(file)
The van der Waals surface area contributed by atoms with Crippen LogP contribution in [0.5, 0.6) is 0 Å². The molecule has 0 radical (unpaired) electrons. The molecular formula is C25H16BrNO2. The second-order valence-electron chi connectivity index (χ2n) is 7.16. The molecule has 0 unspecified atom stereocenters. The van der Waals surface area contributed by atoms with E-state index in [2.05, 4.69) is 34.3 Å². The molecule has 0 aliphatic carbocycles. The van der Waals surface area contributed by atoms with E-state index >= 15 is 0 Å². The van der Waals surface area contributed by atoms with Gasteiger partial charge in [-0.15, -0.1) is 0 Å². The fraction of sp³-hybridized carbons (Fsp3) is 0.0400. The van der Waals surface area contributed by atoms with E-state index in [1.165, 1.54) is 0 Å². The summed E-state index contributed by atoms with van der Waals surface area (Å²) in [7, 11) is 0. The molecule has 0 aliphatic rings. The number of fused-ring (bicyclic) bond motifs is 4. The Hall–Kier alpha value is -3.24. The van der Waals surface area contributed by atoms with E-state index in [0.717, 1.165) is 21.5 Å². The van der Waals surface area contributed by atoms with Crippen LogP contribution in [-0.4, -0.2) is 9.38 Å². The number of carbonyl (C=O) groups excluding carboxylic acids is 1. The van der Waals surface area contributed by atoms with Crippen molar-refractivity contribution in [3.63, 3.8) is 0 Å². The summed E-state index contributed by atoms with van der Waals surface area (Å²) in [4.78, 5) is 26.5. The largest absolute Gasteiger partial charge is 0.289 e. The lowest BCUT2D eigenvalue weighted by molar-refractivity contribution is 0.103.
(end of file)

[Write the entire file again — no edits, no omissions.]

The van der Waals surface area contributed by atoms with Crippen LogP contribution in [0.5, 0.6) is 0 Å². The molecule has 0 radical (unpaired) electrons. The molecular formula is C25H16BrNO2. The second-order valence-electron chi connectivity index (χ2n) is 7.16. The molecule has 0 unspecified atom stereocenters. The van der Waals surface area contributed by atoms with E-state index in [2.05, 4.69) is 34.3 Å². The molecule has 0 aliphatic carbocycles. The van der Waals surface area contributed by atoms with E-state index >= 15 is 0 Å². The van der Waals surface area contributed by atoms with Gasteiger partial charge in [-0.15, -0.1) is 0 Å². The fraction of sp³-hybridized carbons (Fsp3) is 0.0400. The van der Waals surface area contributed by atoms with E-state index in [1.165, 1.54) is 0 Å². The summed E-state index contributed by atoms with van der Waals surface area (Å²) in [7, 11) is 0. The molecule has 0 aliphatic rings. The number of fused-ring (bicyclic) bond motifs is 4. The Hall–Kier alpha value is -3.24. The van der Waals surface area contributed by atoms with E-state index in [0.717, 1.165) is 21.5 Å². The van der Waals surface area contributed by atoms with Crippen LogP contribution in [-0.4, -0.2) is 9.38 Å². The number of carbonyl (C=O) groups excluding carboxylic acids is 1. The van der Waals surface area contributed by atoms with Crippen molar-refractivity contribution in [3.63, 3.8) is 0 Å². The summed E-state index contributed by atoms with van der Waals surface area (Å²) in [4.78, 5) is 26.5. The largest absolute Gasteiger partial charge is 0.289 e. The lowest BCUT2D eigenvalue weighted by molar-refractivity contribution is 0.103.